Today's Journey to Space Station Will Take Longer Than Usual

Soyuz MS-01 Spacecraft
The Soyuz MS-01 spacecraft on the launchpad at the Baikonur Cosmodrome in Kazakhstan on Monday, July 4, 2016. Three crewmembers will make a two-day trip to the International Space Station in the upgraded vehicle. (Image credit: (NASA/Bill Ingalls))

Two astronauts and one cosmonaut will begin a two-day journey to the International Space Station tonight (July 6), rather than the more common 6-hour trip.

The three crewmembers are set to launch from the Baikonur Cosmodrome in Kazakhstan at 9:36 p.m. EDT (0136 GMT on July 7). During the two-day flight to the station, the space travelers will test a variety of upgraded systems on the Soyuz MS-01 spacecraft, which has a little more interior living space than a large van.

By compressing flight tasks, crews going to the International Space Station can make the trip in one-eighth the time. See how Russia's fast-track 6-hour Soyuz flights to the space station work in this infographic. (Image credit: Karl Tate, Infographics Artist)

Two-day trips to the International Space Station were the norm until 2013, when the Russian space agency implemented a new technique to get crewmembers to the station in just 6 hours.

NASA astronaut Kate Rubins, Japanese astronaut Takuya Onishi and Russian cosmonaut Anatoly Ivanishin will orbit Earth 34 times before docking to the station at 12:12 a.m. EDT (0412 GMT) on Saturday, July 9. The crewmembers are scheduled to stay on the station for about four months, returning in October, according to NASA.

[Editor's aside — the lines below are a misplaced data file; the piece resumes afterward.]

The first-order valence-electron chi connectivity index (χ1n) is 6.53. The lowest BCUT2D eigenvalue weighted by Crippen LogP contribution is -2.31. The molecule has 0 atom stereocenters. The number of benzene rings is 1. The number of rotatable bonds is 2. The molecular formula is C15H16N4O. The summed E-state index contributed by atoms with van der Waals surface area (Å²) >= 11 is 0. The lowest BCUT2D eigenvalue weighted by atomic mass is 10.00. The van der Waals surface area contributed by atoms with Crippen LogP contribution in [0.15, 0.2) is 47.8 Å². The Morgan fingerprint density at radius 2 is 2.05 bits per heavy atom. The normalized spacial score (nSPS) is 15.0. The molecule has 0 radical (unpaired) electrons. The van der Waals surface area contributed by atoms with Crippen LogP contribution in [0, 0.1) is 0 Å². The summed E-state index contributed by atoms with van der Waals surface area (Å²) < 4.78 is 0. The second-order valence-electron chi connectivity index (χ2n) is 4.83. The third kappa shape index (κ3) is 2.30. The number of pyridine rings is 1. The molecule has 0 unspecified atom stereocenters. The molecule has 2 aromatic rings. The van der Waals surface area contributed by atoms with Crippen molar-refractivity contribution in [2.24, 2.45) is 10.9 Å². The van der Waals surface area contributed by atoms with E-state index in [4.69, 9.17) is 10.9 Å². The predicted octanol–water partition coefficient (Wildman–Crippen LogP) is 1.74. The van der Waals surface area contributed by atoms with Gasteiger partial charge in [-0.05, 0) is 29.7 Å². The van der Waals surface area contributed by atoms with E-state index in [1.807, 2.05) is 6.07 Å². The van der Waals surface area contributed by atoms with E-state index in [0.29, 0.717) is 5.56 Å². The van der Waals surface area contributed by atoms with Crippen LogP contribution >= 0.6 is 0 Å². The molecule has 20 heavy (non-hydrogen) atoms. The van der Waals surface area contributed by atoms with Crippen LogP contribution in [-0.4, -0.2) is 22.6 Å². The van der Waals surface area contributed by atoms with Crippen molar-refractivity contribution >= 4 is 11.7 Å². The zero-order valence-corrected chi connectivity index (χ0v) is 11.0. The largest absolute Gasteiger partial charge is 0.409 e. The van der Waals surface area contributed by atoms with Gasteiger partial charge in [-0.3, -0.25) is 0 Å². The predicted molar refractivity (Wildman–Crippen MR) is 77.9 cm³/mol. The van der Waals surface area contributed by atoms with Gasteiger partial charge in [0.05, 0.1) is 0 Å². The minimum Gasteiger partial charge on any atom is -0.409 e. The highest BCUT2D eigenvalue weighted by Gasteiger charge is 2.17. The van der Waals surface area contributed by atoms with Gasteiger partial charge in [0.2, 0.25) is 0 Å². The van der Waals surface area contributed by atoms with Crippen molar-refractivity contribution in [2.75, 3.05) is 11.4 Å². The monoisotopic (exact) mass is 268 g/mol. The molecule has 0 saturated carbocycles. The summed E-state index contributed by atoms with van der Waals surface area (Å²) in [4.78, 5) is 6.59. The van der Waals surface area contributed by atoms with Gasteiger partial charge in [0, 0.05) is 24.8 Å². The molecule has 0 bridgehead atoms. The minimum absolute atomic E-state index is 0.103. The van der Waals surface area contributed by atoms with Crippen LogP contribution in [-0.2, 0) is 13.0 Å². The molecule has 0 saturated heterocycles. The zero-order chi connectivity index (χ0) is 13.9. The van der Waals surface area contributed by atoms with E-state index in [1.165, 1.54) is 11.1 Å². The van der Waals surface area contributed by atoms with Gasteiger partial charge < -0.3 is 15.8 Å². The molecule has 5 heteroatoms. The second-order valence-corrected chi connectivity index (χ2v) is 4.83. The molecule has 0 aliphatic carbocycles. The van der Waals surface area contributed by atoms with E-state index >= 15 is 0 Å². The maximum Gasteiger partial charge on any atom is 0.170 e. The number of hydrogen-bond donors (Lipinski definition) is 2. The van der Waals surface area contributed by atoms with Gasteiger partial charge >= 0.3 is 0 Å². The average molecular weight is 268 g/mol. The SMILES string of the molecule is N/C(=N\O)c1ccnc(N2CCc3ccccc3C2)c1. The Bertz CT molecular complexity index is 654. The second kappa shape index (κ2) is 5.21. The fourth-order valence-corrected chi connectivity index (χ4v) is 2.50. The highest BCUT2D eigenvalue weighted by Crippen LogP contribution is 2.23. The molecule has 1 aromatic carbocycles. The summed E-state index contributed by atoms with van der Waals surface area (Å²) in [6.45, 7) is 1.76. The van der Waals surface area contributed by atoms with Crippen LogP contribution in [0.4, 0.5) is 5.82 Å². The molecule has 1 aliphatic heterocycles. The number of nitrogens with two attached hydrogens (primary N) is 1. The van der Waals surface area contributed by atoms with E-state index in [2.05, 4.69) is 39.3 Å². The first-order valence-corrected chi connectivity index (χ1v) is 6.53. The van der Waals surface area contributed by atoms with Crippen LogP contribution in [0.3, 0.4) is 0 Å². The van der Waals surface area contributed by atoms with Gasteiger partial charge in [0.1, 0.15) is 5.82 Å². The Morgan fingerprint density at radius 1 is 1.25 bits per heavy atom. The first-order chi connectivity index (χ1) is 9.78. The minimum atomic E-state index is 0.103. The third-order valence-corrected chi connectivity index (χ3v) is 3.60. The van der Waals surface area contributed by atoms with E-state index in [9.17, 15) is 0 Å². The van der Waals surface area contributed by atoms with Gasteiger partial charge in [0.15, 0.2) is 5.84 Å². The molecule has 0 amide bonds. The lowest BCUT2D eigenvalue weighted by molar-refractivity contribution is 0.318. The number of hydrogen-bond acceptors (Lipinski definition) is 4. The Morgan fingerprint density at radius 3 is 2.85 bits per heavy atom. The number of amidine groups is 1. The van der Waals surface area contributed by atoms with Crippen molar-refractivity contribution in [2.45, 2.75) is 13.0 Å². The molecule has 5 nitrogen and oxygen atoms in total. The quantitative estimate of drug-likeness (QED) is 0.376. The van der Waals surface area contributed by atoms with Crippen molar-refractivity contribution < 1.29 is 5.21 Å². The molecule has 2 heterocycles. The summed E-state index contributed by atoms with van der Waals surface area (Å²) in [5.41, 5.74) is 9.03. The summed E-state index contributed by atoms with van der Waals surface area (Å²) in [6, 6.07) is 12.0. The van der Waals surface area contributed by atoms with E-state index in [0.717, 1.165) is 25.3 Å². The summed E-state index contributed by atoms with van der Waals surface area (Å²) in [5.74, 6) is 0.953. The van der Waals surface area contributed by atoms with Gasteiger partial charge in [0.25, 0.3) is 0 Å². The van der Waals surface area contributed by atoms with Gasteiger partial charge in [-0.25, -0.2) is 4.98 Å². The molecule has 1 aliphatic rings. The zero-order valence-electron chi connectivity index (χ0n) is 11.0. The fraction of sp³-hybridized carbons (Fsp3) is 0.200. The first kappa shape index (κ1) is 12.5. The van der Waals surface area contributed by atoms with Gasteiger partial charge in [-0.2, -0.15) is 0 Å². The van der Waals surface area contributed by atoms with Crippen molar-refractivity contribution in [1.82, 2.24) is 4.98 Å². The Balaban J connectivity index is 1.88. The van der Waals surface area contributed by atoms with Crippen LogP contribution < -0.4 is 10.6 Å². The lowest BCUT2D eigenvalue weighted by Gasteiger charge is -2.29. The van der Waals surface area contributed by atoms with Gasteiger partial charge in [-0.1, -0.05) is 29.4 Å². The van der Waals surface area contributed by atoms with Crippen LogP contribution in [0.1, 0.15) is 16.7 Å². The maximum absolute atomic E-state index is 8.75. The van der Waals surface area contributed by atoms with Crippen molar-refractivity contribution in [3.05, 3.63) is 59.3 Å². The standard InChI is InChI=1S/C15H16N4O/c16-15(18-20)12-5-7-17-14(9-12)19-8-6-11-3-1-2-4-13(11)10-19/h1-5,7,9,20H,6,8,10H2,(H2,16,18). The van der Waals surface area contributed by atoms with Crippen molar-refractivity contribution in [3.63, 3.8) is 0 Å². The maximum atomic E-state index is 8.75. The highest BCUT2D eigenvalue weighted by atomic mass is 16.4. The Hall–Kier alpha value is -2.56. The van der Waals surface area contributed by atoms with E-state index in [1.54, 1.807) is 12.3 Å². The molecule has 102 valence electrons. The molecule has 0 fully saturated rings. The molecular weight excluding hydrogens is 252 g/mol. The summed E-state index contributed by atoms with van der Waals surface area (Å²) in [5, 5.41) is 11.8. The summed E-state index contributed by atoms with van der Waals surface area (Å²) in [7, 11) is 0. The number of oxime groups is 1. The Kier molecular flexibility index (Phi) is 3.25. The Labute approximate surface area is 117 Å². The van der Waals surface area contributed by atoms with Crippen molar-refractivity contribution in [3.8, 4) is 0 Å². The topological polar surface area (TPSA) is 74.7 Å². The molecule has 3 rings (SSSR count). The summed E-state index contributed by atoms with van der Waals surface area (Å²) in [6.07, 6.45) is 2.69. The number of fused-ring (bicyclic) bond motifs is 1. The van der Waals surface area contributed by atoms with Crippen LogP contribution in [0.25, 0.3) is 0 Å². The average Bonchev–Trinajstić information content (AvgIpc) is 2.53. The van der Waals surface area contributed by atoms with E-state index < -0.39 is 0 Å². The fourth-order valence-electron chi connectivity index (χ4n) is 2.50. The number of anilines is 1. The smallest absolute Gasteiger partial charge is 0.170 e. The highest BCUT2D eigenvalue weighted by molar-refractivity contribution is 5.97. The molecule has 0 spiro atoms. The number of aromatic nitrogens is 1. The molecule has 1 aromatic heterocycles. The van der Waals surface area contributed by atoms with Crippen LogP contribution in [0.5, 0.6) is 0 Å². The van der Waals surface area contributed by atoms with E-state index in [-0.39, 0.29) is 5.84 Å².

During their two days in orbit, the three crewmembers will test out a number of upgrades to the Soyuz spacecraft, NASA officials said in a statement. Those upgrades include "a new digital video transmitter and encoder to send engineering video of the ship's approach to the station for docking, a new relay telemetry capability along with an upgraded Kurs automated rendezvous antenna and an improved satellite navigation system to better calculate the Soyuz's position in space." The spacecraft is now also equipped with upgraded thrusters, additional micrometeoroid debris shielding, redundant electrical motors on the docking probe and additional photovoltaic cells on the spacecraft's solar arrays, the statement said. The upgraded systems have already been tested sans crew.

The first Soyuz crewmembers to make the expedited journey to the station were aboard Expedition 35, in November 2013. A NASA representative told that during training, Soyuz crewmembers prepare for extended stays in the Russian space vehicle, and there have been previous instances in which a Soyuz crew has had to stay longer than expected inside the vehicle.

Editor's Note: This article previously stated that the launch was on June 6, but it is actually July 6.

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Calla Cofield
Senior Writer

Calla Cofield joined's crew in October 2014. She enjoys writing about black holes, exploding stars, ripples in space-time, science in comic books, and all the mysteries of the cosmos. Prior to joining Calla worked as a freelance writer, with her work appearing in APS News, Symmetry magazine, Scientific American, Nature News, Physics World, and others. From 2010 to 2014 she was a producer for The Physics Central Podcast. Previously, Calla worked at the American Museum of Natural History in New York City (hands down the best office building ever) and SLAC National Accelerator Laboratory in California. Calla studied physics at the University of Massachusetts, Amherst and is originally from Sandy, Utah. In 2018, Calla left to join NASA's Jet Propulsion Laboratory media team where she oversees astronomy, physics, exoplanets and the Cold Atom Lab mission. She has been underground at three of the largest particle accelerators in the world and would really like to know what the heck dark matter is. Contact Calla via: E-Mail – Twitter